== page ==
with the graphene in this case, the enhancement factor of SERS due to the Ag layer only ranged from 5 to 20.[3] The increased enhancement factor to 60 has been recently reported in the system that gold disc was deposited on mechanically exfoliated single-layer graphene.[4a] In addition to that, some SERS studies have been tried in reduced graphene oxide samples with gold nanoparticles[4b,c] and gold rods[4d] and CVD-grown graphene samples with a thermally deposited gold film and a close-packed gold nanosphere layer,[4e] in which enhancement factors were still low. So far, however, any characteristic change depending on the number of graphene layer in SERS has not been reported. The deposition of Au film on graphene was recently reported.[5] The morphology of the Au film, including the grain size and the spacing between the grains when it is deposited on graphene is strongly affected by the layer number of graphene, forming grains of a larger size and spacing in few-layer graphene compared to those in singlelayer graphene. While the difference in the morphology of the Au film could be readily distinguished by scanning electron microscopy (SEM), making possible distinction of graphene samples that have a distribution of different layer numbers, the exact layer number could not be determined. It was also reported from the Raman spectra that the nature of the graphene was not altered after the deposition of Au.[5] The present study reports the SERS of graphene onto which metal nanoparticles are deposited by thermal evaporation. It was found that the enhancement factor of SERS varied strongly depending on the density of the evaporated Au nanoparticles and the excitation wavelength. Moreover, the SERS intensity was higher for single-layer graphene than for few-layer graphene. The D band in a SERS spec-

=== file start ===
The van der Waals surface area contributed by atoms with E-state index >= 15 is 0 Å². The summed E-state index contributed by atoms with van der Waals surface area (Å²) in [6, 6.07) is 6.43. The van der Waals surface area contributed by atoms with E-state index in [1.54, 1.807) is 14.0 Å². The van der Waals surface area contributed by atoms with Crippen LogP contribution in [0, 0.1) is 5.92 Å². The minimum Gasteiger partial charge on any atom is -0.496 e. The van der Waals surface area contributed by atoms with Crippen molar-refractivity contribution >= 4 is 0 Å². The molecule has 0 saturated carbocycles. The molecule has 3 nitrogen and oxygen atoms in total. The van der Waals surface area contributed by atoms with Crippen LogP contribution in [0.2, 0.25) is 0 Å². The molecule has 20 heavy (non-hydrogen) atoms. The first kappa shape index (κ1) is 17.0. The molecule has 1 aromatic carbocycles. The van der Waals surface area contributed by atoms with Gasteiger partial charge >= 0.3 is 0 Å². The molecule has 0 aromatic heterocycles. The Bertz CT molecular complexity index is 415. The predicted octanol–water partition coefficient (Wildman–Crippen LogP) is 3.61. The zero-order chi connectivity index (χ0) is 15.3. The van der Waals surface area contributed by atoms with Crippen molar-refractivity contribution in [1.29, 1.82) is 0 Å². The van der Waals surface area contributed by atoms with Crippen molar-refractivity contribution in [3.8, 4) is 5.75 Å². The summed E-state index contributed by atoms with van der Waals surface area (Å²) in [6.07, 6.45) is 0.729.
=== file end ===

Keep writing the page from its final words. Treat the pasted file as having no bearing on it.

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trum that did not appear in a normal Raman spectrum before evaporation of Au was also identified. As the appearance of the D band is ascribed to defects in the graphene, SERS can be used to identify defects in mechanically exfoliated graphene. Lastly, the SERS of graphene on a transparent glass substrate was investigated to exclude enhancement by multiple reflections between the Si substrate and deposited Au nanoparticles, which was compared with that on the SiO2ACHTUNGRE(300 nm)/Si substrate.